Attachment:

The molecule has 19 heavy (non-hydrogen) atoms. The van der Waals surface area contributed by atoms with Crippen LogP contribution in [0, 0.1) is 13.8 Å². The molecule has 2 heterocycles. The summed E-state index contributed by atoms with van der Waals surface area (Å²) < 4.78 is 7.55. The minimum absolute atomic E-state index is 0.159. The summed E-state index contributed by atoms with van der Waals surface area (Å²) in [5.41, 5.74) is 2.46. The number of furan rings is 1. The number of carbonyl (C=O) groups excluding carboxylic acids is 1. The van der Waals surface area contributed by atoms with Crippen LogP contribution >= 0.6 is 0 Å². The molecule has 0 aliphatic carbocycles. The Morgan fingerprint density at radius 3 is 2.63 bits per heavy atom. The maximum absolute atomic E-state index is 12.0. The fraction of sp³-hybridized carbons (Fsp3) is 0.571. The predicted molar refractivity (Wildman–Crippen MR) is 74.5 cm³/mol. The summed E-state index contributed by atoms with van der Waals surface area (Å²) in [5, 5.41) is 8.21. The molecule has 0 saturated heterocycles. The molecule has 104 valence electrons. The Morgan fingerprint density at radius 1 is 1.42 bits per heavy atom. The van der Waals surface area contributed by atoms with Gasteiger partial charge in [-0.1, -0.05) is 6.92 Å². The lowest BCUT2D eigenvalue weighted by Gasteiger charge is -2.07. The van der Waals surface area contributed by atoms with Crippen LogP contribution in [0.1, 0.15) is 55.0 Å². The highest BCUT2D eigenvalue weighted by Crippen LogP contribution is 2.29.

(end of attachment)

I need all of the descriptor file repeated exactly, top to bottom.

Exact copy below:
The molecule has 19 heavy (non-hydrogen) atoms. The van der Waals surface area contributed by atoms with Crippen LogP contribution in [0, 0.1) is 13.8 Å². The molecule has 2 heterocycles. The summed E-state index contributed by atoms with van der Waals surface area (Å²) < 4.78 is 7.55. The minimum absolute atomic E-state index is 0.159. The summed E-state index contributed by atoms with van der Waals surface area (Å²) in [5.41, 5.74) is 2.46. The number of furan rings is 1. The number of carbonyl (C=O) groups excluding carboxylic acids is 1. The van der Waals surface area contributed by atoms with Crippen LogP contribution >= 0.6 is 0 Å². The molecule has 0 aliphatic carbocycles. The Morgan fingerprint density at radius 3 is 2.63 bits per heavy atom. The maximum absolute atomic E-state index is 12.0. The fraction of sp³-hybridized carbons (Fsp3) is 0.571. The predicted molar refractivity (Wildman–Crippen MR) is 74.5 cm³/mol. The summed E-state index contributed by atoms with van der Waals surface area (Å²) in [5, 5.41) is 8.21. The molecule has 0 saturated heterocycles. The molecule has 104 valence electrons. The Morgan fingerprint density at radius 1 is 1.42 bits per heavy atom. The van der Waals surface area contributed by atoms with Gasteiger partial charge in [-0.1, -0.05) is 6.92 Å². The lowest BCUT2D eigenvalue weighted by Gasteiger charge is -2.07. The van der Waals surface area contributed by atoms with Crippen LogP contribution in [0.1, 0.15) is 55.0 Å². The highest BCUT2D eigenvalue weighted by Crippen LogP contribution is 2.29.